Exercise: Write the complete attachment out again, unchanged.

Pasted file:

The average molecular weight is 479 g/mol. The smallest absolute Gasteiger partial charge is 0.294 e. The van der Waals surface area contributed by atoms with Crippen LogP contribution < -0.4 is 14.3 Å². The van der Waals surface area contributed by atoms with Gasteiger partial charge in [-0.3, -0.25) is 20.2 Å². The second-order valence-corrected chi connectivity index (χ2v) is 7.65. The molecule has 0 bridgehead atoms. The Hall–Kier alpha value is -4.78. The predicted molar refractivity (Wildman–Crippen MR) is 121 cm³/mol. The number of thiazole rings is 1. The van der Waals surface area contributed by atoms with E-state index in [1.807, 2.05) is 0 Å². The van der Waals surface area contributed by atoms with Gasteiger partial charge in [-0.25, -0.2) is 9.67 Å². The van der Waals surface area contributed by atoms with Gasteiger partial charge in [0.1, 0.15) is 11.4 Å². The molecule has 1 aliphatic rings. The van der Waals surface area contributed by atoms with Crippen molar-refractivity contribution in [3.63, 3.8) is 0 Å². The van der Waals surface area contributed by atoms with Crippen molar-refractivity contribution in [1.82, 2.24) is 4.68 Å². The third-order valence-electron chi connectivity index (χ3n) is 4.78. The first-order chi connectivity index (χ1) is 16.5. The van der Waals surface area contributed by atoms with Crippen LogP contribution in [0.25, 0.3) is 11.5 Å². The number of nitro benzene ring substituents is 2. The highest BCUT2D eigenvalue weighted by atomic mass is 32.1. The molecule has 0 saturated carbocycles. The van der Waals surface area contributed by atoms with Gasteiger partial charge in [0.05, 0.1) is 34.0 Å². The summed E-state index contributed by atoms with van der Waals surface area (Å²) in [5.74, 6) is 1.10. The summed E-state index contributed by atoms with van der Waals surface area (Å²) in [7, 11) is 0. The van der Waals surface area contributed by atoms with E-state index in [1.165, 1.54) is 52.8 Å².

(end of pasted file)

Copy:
The average molecular weight is 479 g/mol. The smallest absolute Gasteiger partial charge is 0.294 e. The van der Waals surface area contributed by atoms with Crippen LogP contribution < -0.4 is 14.3 Å². The van der Waals surface area contributed by atoms with Gasteiger partial charge in [-0.3, -0.25) is 20.2 Å². The second-order valence-corrected chi connectivity index (χ2v) is 7.65. The molecule has 0 bridgehead atoms. The Hall–Kier alpha value is -4.78. The predicted molar refractivity (Wildman–Crippen MR) is 121 cm³/mol. The number of thiazole rings is 1. The van der Waals surface area contributed by atoms with E-state index in [1.807, 2.05) is 0 Å². The van der Waals surface area contributed by atoms with Gasteiger partial charge in [-0.25, -0.2) is 9.67 Å². The van der Waals surface area contributed by atoms with Gasteiger partial charge in [0.1, 0.15) is 11.4 Å². The molecule has 1 aliphatic rings. The van der Waals surface area contributed by atoms with Crippen molar-refractivity contribution in [3.63, 3.8) is 0 Å². The van der Waals surface area contributed by atoms with Crippen molar-refractivity contribution in [1.82, 2.24) is 4.68 Å². The third-order valence-electron chi connectivity index (χ3n) is 4.78. The first-order chi connectivity index (χ1) is 16.5. The van der Waals surface area contributed by atoms with Crippen LogP contribution in [0.25, 0.3) is 11.5 Å². The number of nitro benzene ring substituents is 2. The highest BCUT2D eigenvalue weighted by atomic mass is 32.1. The molecule has 0 saturated carbocycles. The van der Waals surface area contributed by atoms with Gasteiger partial charge in [0.05, 0.1) is 34.0 Å². The summed E-state index contributed by atoms with van der Waals surface area (Å²) in [5.74, 6) is 1.10. The summed E-state index contributed by atoms with van der Waals surface area (Å²) in [7, 11) is 0. The van der Waals surface area contributed by atoms with E-state index in [1.165, 1.54) is 52.8 Å².